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23. Automated Accessible/Bike Exit Turnstiles & Gate 24. Custodial 22

25. Mechanical Room 26. Concession 27. Men’s Washroom 28. Women’s Washroom 29. Back of House 30. Roof Path 31. Green Roof 32. Roofed Gathering Area 33. Operations Yard Secure Entry 34. Operations Yard JACK LAYTON FERRY TERMINAL & HARBOUR SQUARE PARK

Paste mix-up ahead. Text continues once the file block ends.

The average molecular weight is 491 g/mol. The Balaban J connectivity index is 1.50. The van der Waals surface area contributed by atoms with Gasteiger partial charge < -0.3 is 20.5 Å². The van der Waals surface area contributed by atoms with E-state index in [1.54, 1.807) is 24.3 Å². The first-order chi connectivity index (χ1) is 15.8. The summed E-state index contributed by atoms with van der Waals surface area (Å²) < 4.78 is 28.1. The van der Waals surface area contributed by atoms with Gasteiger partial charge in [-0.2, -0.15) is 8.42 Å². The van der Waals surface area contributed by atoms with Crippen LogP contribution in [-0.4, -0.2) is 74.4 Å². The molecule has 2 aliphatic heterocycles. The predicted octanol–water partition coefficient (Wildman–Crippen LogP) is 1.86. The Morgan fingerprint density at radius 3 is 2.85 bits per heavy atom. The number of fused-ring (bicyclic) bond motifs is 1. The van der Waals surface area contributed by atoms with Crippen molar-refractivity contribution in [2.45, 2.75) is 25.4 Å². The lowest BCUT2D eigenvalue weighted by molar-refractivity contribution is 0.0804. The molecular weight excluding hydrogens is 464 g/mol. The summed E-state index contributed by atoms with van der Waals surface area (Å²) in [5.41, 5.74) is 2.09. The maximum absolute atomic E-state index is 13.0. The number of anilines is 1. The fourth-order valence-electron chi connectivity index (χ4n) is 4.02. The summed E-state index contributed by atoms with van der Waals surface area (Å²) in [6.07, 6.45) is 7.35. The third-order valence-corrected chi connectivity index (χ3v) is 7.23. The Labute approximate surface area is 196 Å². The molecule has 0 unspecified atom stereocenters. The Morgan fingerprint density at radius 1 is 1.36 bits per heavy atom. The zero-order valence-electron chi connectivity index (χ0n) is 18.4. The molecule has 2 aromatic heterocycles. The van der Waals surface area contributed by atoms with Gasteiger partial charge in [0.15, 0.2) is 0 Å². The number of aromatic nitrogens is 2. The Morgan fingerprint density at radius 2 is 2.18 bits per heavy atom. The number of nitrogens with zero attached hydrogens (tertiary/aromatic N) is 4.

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WAITING FOR THE FERRY This is an environment that celebrates the human experience for all users – echoing some of the grandeur of the great early 20th century railway stations but in a new and fresh idiom. Under its enveloping roof, it addresses the basic human comforts with immediate access to washrooms, food and drink, and places to sit and rest. Queuing is well organized with smooth and easy interface with the ferries for embarking and disembarking. New ticketing technologies promote a stress-free flow of movement, while a minimum number of ticket booths still allow for interface with attendants. The new Terminal becomes the most significant place on the Central Waterfront where the city meets the lake. The fusion of functionality and aesthetics create a public meeting place under one roof, with a civic presence on the harbour in the tradition of great public piers of the last century. Two oval translucent glass pavilions are located on either side of the central waiting area under the dramatic rolling form of the roof. The eastern pavilion incorporates the ticket booths on the north side, offices and storage, washrooms and the winter waiting room. The translucent glass cladding is graduated to become clear vision glass in the waiting room to afford passengers extraordinary views of the frozen harbour. The embarkation gates are located between a series of oval openings in the deck that allow visitors to view down into the aquatic habitat below. Disembarking passengers exit the Terminal to the west crossing over the existing narrow slip of water that is being retained.